Oct 10, 2010

Neches and Nueces

These two sweeties are Neches and Nueces. (Neches being the cream colored doe and Nueces being black.) Despite their appearances, they are twins, born from Grace's LaMancha doe, Lightnin'. This picture was taken when they were still within the 24 hour "you are little and cute and oh-so-small so you'd best sleep in the living room" period as evidenced by the red bucket (incubator for many a baby goat). It is understandable that they would be curled up together, after all they were just born in the picture, had just spent five months curled up together! The amazing thing is that Neches and Nueces have remained very attached to each other. They lay down together, get up together and it is rare that one is not on the milkstand without the other. Recently Nueces had surgery. Neches was standing by the fence when we left the farm with her twin--and standing there when we returned later that day. As Nueces recovered from her surgery, having a drain tube in place necessitated her being in a pen by herself so that no other goats would pull on the tube--so Neches slept on the side of the fence opposite Nueces, where they could be next to each other all night long.

Neches has what I think is our best ever home-grown udder. Udders are very important in the goat world--because they are what produces and stores the milk, a healthy strong udder helps make for a healthy strong goat and trying to improve on an udder in a bloodline can be important to help avoid lower production and infection in a goat's offspring. Neches and Nueces come from a line of great producers. Their dam's udder is functional, but beyond that simply isn't that great, neither is her granddam's and although Nueces has a very respectable udder and is a definite improvement, it is nothing on Neches'! I am so proud of that udder, it is a clear sign to me that we are on the right track, breeding wise!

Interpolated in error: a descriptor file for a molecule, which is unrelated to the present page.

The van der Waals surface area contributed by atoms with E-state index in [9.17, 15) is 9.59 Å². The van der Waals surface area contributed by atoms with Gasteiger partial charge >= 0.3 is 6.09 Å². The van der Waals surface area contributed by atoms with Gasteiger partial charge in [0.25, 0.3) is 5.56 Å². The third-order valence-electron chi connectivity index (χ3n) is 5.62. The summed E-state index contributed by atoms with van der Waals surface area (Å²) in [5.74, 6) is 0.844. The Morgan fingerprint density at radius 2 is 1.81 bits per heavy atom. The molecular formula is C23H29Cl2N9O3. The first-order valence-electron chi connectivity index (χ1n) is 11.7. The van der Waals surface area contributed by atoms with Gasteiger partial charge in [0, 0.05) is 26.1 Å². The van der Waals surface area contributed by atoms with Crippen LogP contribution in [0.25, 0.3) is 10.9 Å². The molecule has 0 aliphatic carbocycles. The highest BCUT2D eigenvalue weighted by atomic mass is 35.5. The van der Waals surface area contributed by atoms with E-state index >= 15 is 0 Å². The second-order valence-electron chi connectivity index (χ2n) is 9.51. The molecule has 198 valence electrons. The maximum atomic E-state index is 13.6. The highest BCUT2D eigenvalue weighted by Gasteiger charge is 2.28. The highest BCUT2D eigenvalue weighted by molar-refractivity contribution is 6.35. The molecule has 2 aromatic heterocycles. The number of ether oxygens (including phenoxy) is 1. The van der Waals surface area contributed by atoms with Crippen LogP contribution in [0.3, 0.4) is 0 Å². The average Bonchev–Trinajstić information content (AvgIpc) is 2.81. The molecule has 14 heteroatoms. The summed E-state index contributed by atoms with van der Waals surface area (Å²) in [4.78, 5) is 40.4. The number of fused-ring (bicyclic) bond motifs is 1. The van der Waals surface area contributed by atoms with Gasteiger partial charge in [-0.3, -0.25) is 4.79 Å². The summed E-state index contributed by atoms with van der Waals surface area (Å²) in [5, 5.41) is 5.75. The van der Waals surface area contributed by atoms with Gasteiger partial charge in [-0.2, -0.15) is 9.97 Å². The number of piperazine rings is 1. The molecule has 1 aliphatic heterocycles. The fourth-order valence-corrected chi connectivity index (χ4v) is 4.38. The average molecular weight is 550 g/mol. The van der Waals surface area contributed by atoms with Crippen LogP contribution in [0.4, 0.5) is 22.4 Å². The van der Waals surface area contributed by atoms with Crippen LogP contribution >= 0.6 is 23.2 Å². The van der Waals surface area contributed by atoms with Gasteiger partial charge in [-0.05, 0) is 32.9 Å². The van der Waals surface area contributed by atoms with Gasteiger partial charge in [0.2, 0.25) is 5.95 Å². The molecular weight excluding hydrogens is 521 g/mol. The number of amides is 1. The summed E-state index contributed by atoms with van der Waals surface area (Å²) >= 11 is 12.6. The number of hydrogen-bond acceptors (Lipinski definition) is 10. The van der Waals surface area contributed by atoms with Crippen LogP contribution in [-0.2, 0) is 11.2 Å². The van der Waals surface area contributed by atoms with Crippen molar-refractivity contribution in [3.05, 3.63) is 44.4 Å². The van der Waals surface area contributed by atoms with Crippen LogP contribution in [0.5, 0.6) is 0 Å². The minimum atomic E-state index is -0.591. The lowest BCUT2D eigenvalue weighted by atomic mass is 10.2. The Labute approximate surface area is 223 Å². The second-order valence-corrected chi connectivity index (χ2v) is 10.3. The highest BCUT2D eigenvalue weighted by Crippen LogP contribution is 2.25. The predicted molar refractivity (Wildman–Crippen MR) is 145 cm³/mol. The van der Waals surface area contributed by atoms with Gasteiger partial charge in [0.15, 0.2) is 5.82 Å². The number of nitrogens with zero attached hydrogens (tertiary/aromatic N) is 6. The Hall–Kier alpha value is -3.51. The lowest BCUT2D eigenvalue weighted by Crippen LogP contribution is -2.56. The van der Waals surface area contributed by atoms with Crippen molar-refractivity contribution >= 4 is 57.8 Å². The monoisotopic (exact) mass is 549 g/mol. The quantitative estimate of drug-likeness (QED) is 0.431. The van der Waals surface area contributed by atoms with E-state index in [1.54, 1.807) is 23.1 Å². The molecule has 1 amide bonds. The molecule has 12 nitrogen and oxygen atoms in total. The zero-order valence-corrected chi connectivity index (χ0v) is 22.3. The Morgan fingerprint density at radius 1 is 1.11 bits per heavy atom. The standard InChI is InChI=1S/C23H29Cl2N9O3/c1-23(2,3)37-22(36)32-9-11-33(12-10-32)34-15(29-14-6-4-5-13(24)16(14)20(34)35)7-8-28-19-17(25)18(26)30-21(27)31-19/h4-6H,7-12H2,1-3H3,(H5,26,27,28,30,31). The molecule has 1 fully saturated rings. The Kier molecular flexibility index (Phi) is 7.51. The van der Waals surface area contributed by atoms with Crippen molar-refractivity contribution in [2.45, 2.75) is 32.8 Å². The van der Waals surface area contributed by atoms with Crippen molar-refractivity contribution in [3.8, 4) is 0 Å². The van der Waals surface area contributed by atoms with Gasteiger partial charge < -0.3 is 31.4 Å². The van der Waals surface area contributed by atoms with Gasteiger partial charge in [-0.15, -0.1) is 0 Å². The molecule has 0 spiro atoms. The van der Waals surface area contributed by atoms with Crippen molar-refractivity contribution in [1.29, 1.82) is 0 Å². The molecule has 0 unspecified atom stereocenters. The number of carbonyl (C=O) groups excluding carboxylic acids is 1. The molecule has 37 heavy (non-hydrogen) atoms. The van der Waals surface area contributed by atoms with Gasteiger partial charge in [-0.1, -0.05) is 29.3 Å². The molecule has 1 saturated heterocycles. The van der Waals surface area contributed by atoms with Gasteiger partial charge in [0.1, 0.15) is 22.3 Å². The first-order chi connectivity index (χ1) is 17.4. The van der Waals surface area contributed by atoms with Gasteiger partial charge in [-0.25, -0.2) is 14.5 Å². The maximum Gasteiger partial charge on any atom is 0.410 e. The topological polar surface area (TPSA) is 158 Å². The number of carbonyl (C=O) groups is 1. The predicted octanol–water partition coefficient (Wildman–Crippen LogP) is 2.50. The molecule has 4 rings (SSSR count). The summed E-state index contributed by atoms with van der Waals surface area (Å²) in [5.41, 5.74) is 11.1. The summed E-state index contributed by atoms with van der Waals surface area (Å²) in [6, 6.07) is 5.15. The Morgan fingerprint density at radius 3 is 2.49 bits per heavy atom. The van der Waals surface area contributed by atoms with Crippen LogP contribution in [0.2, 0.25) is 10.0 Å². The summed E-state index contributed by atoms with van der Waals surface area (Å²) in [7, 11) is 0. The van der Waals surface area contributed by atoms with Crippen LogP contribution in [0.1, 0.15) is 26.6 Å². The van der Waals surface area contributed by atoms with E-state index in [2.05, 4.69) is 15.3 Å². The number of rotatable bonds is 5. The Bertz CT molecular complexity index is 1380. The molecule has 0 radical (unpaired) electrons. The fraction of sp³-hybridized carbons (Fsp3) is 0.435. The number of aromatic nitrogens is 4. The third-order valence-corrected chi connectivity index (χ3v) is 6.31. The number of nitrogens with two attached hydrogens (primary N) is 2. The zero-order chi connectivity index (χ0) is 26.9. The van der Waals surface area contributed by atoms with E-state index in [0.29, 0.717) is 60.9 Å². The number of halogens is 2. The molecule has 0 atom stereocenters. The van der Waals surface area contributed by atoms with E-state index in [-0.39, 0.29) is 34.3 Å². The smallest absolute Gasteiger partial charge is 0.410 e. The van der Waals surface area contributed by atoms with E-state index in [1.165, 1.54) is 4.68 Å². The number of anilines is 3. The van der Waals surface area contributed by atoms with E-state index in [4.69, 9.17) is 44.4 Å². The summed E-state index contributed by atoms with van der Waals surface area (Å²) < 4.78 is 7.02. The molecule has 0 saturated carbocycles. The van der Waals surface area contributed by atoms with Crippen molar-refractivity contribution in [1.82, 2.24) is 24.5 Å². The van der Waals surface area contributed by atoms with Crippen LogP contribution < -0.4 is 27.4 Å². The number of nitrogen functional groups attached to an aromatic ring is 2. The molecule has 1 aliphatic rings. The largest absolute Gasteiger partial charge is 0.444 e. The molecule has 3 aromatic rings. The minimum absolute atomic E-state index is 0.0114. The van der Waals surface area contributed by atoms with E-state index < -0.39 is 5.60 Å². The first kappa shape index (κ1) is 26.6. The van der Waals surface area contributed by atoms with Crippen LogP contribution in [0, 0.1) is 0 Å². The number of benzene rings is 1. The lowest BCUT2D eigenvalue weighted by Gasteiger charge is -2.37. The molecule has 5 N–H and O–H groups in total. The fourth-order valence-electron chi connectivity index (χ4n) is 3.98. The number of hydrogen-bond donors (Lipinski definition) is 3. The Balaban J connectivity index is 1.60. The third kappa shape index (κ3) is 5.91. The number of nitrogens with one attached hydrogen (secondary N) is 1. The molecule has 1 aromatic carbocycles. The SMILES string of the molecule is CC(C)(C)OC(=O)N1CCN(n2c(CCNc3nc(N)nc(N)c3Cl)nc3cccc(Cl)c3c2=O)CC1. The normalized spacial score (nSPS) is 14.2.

The problem is Nueces.

As the size of our herd has increased as the dairy grew, Nueces clearly did not do as well n a larger herd. She seemed to feel like she had to be constantly proving herself and asserting her place in the herd--which was always smack-dab in the middle of everyone else! In a smaller herd she was sweet tempered and mild mannered. In a larger herd she was always out of sorts, picking on smaller goats, pestering larger goats--just not herself.

So we decided--for Nueces sake--that it might be best to find a new home for her.

But how to separate Nueces from Neches? (and oh! so hard to let that udder leave!)

We couldn't. So later this year Nueces and Neches are leaving to a new home where the new owner has assured me that she will keep them together.

It was the only way to handle it--but they will be greatly missed.

1 comment:

Terry said...

Ouch! I hate to make choices. But thumbs up for you - the best choice for the stock is so often the most difficult for us.

Interestingly enough this morning I decided that I will be shipping my 3 year old Nubian buck to the dairy. It is a very long story but the bottom line is I can't breed him to anything anymore. Lines are way to close. So I called the dairy.

Mr. Mann is a honey, great disposition, throws lovely kids, but I can't afford to keep a three year old intact buck for a pet. So he goes.

Sometimes goat life sucks!